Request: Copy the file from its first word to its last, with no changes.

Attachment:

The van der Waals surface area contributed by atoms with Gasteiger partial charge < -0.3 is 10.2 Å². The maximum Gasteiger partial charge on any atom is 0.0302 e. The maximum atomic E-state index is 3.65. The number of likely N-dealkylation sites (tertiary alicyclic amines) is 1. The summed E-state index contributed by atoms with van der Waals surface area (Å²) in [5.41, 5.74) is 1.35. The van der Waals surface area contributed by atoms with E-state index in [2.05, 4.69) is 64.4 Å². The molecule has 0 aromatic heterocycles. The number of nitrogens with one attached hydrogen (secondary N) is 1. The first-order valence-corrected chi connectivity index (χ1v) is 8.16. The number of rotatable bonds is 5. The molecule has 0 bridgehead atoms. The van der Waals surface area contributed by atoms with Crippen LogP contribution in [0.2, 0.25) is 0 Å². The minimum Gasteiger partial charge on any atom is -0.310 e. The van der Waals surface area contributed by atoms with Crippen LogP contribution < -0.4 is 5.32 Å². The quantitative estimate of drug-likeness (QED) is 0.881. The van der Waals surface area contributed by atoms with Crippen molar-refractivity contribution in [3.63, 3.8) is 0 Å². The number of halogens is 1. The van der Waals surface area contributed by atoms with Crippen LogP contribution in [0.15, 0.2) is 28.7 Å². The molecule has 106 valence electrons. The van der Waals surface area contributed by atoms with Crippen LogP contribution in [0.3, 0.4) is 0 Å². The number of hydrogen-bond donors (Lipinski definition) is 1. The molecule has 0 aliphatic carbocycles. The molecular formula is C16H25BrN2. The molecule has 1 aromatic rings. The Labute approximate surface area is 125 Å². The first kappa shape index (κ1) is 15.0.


The van der Waals surface area contributed by atoms with Gasteiger partial charge < -0.3 is 10.2 Å². The maximum Gasteiger partial charge on any atom is 0.0302 e. The maximum atomic E-state index is 3.65. The number of likely N-dealkylation sites (tertiary alicyclic amines) is 1. The summed E-state index contributed by atoms with van der Waals surface area (Å²) in [5.41, 5.74) is 1.35. The van der Waals surface area contributed by atoms with E-state index in [2.05, 4.69) is 64.4 Å². The molecule has 0 aromatic heterocycles. The number of nitrogens with one attached hydrogen (secondary N) is 1. The first-order valence-corrected chi connectivity index (χ1v) is 8.16. The number of rotatable bonds is 5. The molecule has 0 bridgehead atoms. The van der Waals surface area contributed by atoms with Crippen LogP contribution in [0.2, 0.25) is 0 Å². The minimum Gasteiger partial charge on any atom is -0.310 e. The van der Waals surface area contributed by atoms with Crippen LogP contribution < -0.4 is 5.32 Å². The quantitative estimate of drug-likeness (QED) is 0.881. The van der Waals surface area contributed by atoms with Crippen molar-refractivity contribution in [3.63, 3.8) is 0 Å². The number of halogens is 1. The van der Waals surface area contributed by atoms with Crippen LogP contribution in [0.15, 0.2) is 28.7 Å². The molecule has 106 valence electrons. The van der Waals surface area contributed by atoms with Crippen LogP contribution in [0.3, 0.4) is 0 Å². The number of hydrogen-bond donors (Lipinski definition) is 1. The molecule has 0 aliphatic carbocycles. The molecular formula is C16H25BrN2. The molecule has 1 aromatic rings. The Labute approximate surface area is 125 Å². The first kappa shape index (κ1) is 15.0.